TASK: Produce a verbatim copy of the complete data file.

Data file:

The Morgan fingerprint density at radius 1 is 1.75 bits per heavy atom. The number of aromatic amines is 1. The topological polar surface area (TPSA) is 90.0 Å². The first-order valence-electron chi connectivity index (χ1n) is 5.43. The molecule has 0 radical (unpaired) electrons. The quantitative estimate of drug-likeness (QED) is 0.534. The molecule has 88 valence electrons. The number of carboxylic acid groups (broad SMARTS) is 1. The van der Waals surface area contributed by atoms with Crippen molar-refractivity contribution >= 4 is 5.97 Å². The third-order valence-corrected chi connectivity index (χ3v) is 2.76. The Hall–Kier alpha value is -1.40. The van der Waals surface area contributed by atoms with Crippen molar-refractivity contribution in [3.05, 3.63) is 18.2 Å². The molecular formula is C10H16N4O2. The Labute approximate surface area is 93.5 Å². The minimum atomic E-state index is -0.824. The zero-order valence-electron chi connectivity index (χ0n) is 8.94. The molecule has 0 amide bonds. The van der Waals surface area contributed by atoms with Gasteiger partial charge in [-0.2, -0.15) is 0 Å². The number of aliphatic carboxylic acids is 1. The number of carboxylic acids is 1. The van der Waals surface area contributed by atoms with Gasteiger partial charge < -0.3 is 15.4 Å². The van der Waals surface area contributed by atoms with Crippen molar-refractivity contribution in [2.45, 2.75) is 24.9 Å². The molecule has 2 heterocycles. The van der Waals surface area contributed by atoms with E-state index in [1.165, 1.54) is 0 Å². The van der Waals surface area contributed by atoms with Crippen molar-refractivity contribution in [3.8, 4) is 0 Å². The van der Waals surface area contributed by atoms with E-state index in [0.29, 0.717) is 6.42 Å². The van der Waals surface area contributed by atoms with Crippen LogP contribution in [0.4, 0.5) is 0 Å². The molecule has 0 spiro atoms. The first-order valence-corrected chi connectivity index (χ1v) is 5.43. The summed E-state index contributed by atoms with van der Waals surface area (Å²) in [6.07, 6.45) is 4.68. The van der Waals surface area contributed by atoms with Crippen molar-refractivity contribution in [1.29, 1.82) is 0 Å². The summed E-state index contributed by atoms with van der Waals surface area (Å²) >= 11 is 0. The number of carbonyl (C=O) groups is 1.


The Morgan fingerprint density at radius 1 is 1.75 bits per heavy atom. The number of aromatic amines is 1. The topological polar surface area (TPSA) is 90.0 Å². The first-order valence-electron chi connectivity index (χ1n) is 5.43. The molecule has 0 radical (unpaired) electrons. The quantitative estimate of drug-likeness (QED) is 0.534. The molecule has 88 valence electrons. The number of carboxylic acid groups (broad SMARTS) is 1. The van der Waals surface area contributed by atoms with Crippen molar-refractivity contribution >= 4 is 5.97 Å². The third-order valence-corrected chi connectivity index (χ3v) is 2.76. The Hall–Kier alpha value is -1.40. The van der Waals surface area contributed by atoms with Crippen molar-refractivity contribution in [3.05, 3.63) is 18.2 Å². The molecular formula is C10H16N4O2. The Labute approximate surface area is 93.5 Å². The minimum atomic E-state index is -0.824. The zero-order valence-electron chi connectivity index (χ0n) is 8.94. The molecule has 0 amide bonds. The van der Waals surface area contributed by atoms with Gasteiger partial charge in [-0.2, -0.15) is 0 Å². The number of aliphatic carboxylic acids is 1. The number of carboxylic acids is 1. The van der Waals surface area contributed by atoms with Gasteiger partial charge < -0.3 is 15.4 Å². The van der Waals surface area contributed by atoms with Crippen molar-refractivity contribution in [2.45, 2.75) is 24.9 Å². The molecule has 2 heterocycles. The van der Waals surface area contributed by atoms with E-state index in [1.165, 1.54) is 0 Å². The van der Waals surface area contributed by atoms with Crippen molar-refractivity contribution in [3.8, 4) is 0 Å². The van der Waals surface area contributed by atoms with E-state index in [0.29, 0.717) is 6.42 Å². The van der Waals surface area contributed by atoms with Crippen LogP contribution in [0.4, 0.5) is 0 Å². The molecule has 0 spiro atoms. The first-order valence-corrected chi connectivity index (χ1v) is 5.43. The summed E-state index contributed by atoms with van der Waals surface area (Å²) in [6.07, 6.45) is 4.68. The van der Waals surface area contributed by atoms with Crippen molar-refractivity contribution in [1.29, 1.82) is 0 Å². The summed E-state index contributed by atoms with van der Waals surface area (Å²) >= 11 is 0. The number of carbonyl (C=O) groups is 1.